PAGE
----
As a general rule you can ride your horse on the beach. However there are some places where you cannot ride, drive or lead a horse on the beach:

  • any beach at Mauao (the mountain)
  • the main Mt Maunganui beach from Moturiki Island (Leisure Island) to, and including, the base of Mauao
  • any beach at Moturiki Island (Leisure Island)
  • Pilot Bay beach from the base of Mauao to Salisbury Wharf
  • any beach within 100 metres directly in front of and adjoining any land at mean high water springs classified as Marae Community Zone, unless the horse is at a walking pace

Access by horses and their riders to those coastal beaches where horses are permitted, must be via a Council-controlled vehicle access or any other access designated for that purpose. Any horse manure must be disposed of in a hygienic manner.

Western Bay District Council have set out information on their website for riding horses on Western Bay of Plenty beaches including Taupiro Point, Waihi Beach, Matahui Crossing, Pukehina Beach and Pahoia Beach. For more information click here

Horse riders at Tuapiro Point

Longline and kontiki fishing devices

Longline and kontiki fishing devices can be used anywhere along the beach, so long as they’re not within 300 metres of any flagged lifeguard area. Additional restrictions apply over the summer period.

If an ATV is used to transport the device onto the beach, the above ATV rules also apply.

Summer restrictions for longline and kontiki fishing

Between the hours of 10am and 5pm from December 15 to February 15 each year, longline and kontiki fishing devices, regardless of deployment, cannot be used on the beach.  More information can be found here

Motorcycles are not permitted on local beaches

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What a shame...

Posted on 07-11-2019 15:58 | By GreertonBoy

The poor guy can’t go for a nice ride down the beach without someone dobbing him in. Sure, if he was riding dangerously or spraying sand around, different story. That guy just looks like he is on his way to his favorite fishing spot or something, he is at a reasonably slow speed and paying attention to where pedestrians are. I think he appears to be doing the right thing. Give him a break... stop whining. At least a motorcycle (ridden appropriately of course) doesn’t leave dog nuggets on the beach... possibly a quick flip of sand over it rather than picking up after it.... or horse poop which a rider be unaware of. Of the three, I would say the bike (ridden appropriately) is the least of a beach goers worries. Get a life!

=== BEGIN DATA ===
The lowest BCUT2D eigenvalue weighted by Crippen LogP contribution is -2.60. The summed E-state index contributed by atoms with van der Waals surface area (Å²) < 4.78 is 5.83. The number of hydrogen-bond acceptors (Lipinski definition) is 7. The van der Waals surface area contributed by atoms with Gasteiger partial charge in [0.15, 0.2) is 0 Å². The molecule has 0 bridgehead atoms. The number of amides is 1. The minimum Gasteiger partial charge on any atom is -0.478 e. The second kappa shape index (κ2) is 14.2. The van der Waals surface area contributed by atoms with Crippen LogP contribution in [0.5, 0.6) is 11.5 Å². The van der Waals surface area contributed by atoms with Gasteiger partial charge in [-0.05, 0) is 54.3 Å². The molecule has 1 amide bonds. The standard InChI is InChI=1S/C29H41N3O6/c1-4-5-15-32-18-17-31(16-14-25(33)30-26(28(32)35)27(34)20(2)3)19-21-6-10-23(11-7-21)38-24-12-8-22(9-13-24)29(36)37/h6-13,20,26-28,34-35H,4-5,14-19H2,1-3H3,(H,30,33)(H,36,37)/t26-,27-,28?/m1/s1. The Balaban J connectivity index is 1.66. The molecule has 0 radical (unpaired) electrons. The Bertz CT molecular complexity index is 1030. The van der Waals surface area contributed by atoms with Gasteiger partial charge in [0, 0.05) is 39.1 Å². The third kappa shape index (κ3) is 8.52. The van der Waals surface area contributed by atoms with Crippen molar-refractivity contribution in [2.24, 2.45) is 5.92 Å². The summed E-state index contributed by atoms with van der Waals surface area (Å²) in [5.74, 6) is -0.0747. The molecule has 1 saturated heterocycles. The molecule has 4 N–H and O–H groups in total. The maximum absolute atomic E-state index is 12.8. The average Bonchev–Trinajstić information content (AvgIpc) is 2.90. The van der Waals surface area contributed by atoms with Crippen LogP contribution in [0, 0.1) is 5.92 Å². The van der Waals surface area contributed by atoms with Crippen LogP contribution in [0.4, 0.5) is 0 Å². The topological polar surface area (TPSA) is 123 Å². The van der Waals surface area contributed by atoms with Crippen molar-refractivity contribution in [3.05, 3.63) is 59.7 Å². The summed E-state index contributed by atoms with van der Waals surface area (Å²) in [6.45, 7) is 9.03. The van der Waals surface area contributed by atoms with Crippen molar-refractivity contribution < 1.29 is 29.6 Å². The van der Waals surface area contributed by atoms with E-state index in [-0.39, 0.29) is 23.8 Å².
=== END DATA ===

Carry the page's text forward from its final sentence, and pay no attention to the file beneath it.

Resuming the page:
Posted on 06-11-2019 19:40 | By SteveO

Thanks for providing the information links however I find it completely inappropriate and just plain poor reporting to have titled this article as a question including horses when there has been no incidents of issues with horses reported in your article at all. A large amount of us in the horse riding community went to great lengths to engage and coordinate with councils for appropriate and safe riding rules for horses on beaches, most recently at Tuapiro and your negligence in you innuendo is putting out the wrong statement.


Posted on 06-11-2019 14:13 | By morepork

Having read all the rules above I was impressed by how simple, sensible, and fair they are to all beach users. Now all we have to do is get people to comply...

Western BoP beaches

Posted on 05-11-2019 07:19 | By SonnyJim

Thank you for including a link for beaches remote to the city. There is a belief that beyond the city beaches are fair game. This is not so. 4WD’s and bikes continue to be an everyday nuisance from Pukehina eastwards churning up the beach leaving no flat areas for families to sit down. Abusers of the beach say that the beach is a road - it is, but it is a closed road - closed to ALL traffic.